We’ve all had that morning. The one where you wake up and your throat is raw. Or where it feels like someone stuffed your ears with cotton.
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But what about when it’s both? Your ears ache and your throat is on fire. Or maybe it’s just one ear and one side of your throat. And it won’t let up.
“Typically, if you have pain in your ears and in throat, it’s something that is primarily coming from your mouth or throat,” explains otolaryngologist Micah Timen, MD, an ear, nose and throat specialist. “Usually, when ear pain coincides with a sore throat, the pain in the ear is what is called ‘referred’ pain.”
“Referred” meaning the trouble didn’t start in your ear, but your ear hurts nonetheless.
Pain in your ears and throat can be caused by a number of things, with infections and reflux among the most common.
But Dr. Timen advises that throat and ear pain that lingers more than four weeks should be evaluated by an ear, nose and throat specialist (an ENT, also called an otolaryngologist).
The reason? Lasting throat and ear pain that doesn’t respond to home remedies or medications can be a sign of something much more serious.
We talked with Dr. Timen about the various causes of throat and ear pain and why it deserves your attention.
Your throat and ears are intricately connected. And having pain in your throat often triggers referred pain in your ear. Blame your glossopharyngeal nerve (aka cranial nerve IX or Arnold’s nerve), which passes from your brainstem through your ear and then down to your throat.
“Arnold’s nerve gives sensation to the ears and the throat,” Dr. Timen explains. “A lot of people assume that if they have throat pain and ear pain, they must have both a throat infection and an ear infection. In reality, though, that pain is often all coming from one point. But it’s being interpreted by your brain as coming from both areas.”
So, if it’s not necessarily an ear infection, what’s causing your ear and throat pain? Dr. Timen breaks it down.
First things first, if your baby or toddler is complaining of ear and throat pain (or if that’s the impression you get), the first thing to suspect is teething.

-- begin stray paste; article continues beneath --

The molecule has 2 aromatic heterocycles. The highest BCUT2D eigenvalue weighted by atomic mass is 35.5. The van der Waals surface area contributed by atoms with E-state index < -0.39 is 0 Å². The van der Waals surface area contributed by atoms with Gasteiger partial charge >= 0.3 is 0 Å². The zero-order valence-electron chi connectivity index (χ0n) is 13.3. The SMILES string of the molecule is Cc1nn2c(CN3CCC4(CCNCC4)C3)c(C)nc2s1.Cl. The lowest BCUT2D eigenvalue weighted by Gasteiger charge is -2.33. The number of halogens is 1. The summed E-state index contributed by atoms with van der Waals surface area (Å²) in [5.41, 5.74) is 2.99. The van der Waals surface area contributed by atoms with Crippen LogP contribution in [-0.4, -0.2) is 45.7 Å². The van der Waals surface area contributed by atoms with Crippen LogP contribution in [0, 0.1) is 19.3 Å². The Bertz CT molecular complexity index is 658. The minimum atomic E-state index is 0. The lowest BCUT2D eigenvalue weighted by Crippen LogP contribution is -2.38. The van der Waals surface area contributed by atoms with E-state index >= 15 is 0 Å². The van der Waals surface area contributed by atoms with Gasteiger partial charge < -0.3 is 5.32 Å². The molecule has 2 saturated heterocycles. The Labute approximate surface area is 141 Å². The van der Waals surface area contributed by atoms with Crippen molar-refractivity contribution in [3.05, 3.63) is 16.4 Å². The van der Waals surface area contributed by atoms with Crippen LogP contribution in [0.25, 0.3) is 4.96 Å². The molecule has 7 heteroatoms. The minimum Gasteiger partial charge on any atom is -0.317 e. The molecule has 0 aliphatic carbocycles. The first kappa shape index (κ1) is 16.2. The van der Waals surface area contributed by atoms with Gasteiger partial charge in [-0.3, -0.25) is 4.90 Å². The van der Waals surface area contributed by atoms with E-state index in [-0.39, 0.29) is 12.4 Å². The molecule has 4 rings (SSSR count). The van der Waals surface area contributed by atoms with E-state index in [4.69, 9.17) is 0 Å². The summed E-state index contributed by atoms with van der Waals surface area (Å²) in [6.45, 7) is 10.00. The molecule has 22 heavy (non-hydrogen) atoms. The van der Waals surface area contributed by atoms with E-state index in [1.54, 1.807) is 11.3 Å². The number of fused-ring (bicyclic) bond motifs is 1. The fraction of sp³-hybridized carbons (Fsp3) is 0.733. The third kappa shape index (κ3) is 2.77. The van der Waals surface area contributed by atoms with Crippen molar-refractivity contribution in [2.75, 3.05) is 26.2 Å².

“Teething can cause some mild mouth pain that kids might feel in their ears and throat,” Dr. Timen explains. “It’s common for babies to rub their ears when they’re teething and for older toddlers to have some ear and throat pain when their molars come in.”
Teething shouldn’t cause intense pain or pain that lasts after the tooth erupts. If you suspect your baby is experiencing teething pain, try giving them a cold cloth, teething toys or a dose of a children’s pain reliever.
For some people, throat and ear pain actually starts in their stomach. People with chronic acid reflux (called GERD, short for gastroesophageal reflux disease) may have symptoms that affect their ears and throats.
GERD is a condition that allows stomach acid to flow back up through your esophagus and into your throat and mouth. That acid can cause a sore throat and, for some people, referred ear pain. Other symptoms of GERD include:
An occasional bout of acid reflux or heartburn can usually be managed with over-the-counter antacids (like Tums®, Mylanta®, Pepto-Bismol ® or Rolaids ®). But if your symptoms happen twice a week or more, it’s time to talk with a healthcare provider for a long-term solution.
This is one you don’t want to think about, but it’s really (really) important to know.
Cancerous tumors in your throat or on your tongue or tonsils can cause throat and ear pain. Usually, but not always, they’ll cause pain on just one side of your throat and in the ear on that same side.
That’s why throat and ear pain that doesn’t go away on its own should be taken seriously — and checked quickly.
“Oral cancers aren’t the most common reason for ear and throat pain, but it’s incredibly important to have a healthcare provider, like an ENT, rule them out, especially if your pain lasts more than about four weeks,” Dr. Timen stresses.
To check for tumors, your provider will use a small endoscope (a thin, flexible instrument with a camera and a light at its tip) to look in your throat. Some providers may get a similar look with a small mirror. The exam only takes a few minutes and is done in the provider’s office.
“If you’re having persistent ear and throat pain that doesn’t go away, you should expect to be checked with a scope. And if your provider doesn’t suggest it outright, I’d recommend you ask for them to look. It’s that important,” Dr. Timen advises.
This is especially true if you are:
If your sore throat and ear pain comes with cold-like symptoms or a fever, Dr. Timen suggests starting with tried-and-true home remedies for sore throats. That includes things like:
If that doesn’t do the trick, a quick visit to your primary care provider may be best. They can check for a bacterial infection that requires antibiotics.
But if your pain lingers, it’s time to take the next step and get to an ear, nose and throat specialist to be absolutely sure you know what you’re dealing with.
Simultaneous pains in your throat and ears can be a passing thing. But finding out what’s causing the pain is important. Just like with a suspicious mole or a new lump on your body, take throat and ear pain seriously. Early intervention can get you feeling better faster.